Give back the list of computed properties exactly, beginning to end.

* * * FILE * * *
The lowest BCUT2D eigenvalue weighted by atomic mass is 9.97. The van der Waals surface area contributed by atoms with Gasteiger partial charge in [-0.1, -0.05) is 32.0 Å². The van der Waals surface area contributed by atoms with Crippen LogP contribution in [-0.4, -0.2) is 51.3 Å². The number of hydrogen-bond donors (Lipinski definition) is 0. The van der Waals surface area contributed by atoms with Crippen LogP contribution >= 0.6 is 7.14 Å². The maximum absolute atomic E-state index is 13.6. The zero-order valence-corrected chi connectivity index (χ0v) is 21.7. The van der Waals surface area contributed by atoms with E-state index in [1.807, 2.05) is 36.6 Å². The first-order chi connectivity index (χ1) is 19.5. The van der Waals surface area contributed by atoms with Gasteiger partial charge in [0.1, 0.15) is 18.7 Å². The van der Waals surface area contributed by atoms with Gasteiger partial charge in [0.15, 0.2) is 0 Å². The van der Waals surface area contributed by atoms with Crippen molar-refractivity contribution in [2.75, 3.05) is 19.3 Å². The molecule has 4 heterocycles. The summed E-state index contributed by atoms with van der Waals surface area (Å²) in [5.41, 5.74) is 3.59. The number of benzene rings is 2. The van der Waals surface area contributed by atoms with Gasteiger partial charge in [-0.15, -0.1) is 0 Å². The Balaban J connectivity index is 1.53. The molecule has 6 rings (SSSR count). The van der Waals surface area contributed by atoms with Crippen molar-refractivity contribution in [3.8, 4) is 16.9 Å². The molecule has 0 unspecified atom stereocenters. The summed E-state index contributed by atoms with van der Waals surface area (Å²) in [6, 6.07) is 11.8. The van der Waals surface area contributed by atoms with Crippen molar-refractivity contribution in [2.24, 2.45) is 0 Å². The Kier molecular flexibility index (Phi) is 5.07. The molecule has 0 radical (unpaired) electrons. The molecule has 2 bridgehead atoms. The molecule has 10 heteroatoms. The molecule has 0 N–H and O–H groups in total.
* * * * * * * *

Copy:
The lowest BCUT2D eigenvalue weighted by atomic mass is 9.97. The van der Waals surface area contributed by atoms with Gasteiger partial charge in [-0.1, -0.05) is 32.0 Å². The van der Waals surface area contributed by atoms with Crippen LogP contribution in [-0.4, -0.2) is 51.3 Å². The number of hydrogen-bond donors (Lipinski definition) is 0. The van der Waals surface area contributed by atoms with Crippen LogP contribution >= 0.6 is 7.14 Å². The maximum absolute atomic E-state index is 13.6. The zero-order valence-corrected chi connectivity index (χ0v) is 21.7. The van der Waals surface area contributed by atoms with E-state index in [1.807, 2.05) is 36.6 Å². The first-order chi connectivity index (χ1) is 19.5. The van der Waals surface area contributed by atoms with Gasteiger partial charge in [0.1, 0.15) is 18.7 Å². The van der Waals surface area contributed by atoms with Gasteiger partial charge in [0.15, 0.2) is 0 Å². The van der Waals surface area contributed by atoms with Crippen molar-refractivity contribution in [2.75, 3.05) is 19.3 Å². The molecule has 4 heterocycles. The summed E-state index contributed by atoms with van der Waals surface area (Å²) in [5.41, 5.74) is 3.59. The number of benzene rings is 2. The van der Waals surface area contributed by atoms with Gasteiger partial charge in [-0.15, -0.1) is 0 Å². The Balaban J connectivity index is 1.53. The molecule has 6 rings (SSSR count). The van der Waals surface area contributed by atoms with Crippen molar-refractivity contribution in [3.8, 4) is 16.9 Å². The molecule has 0 unspecified atom stereocenters. The summed E-state index contributed by atoms with van der Waals surface area (Å²) in [6, 6.07) is 11.8. The van der Waals surface area contributed by atoms with Crippen molar-refractivity contribution in [2.24, 2.45) is 0 Å². The Kier molecular flexibility index (Phi) is 5.07. The molecule has 0 radical (unpaired) electrons. The molecule has 2 bridgehead atoms. The molecule has 10 heteroatoms. The molecule has 0 N–H and O–H groups in total.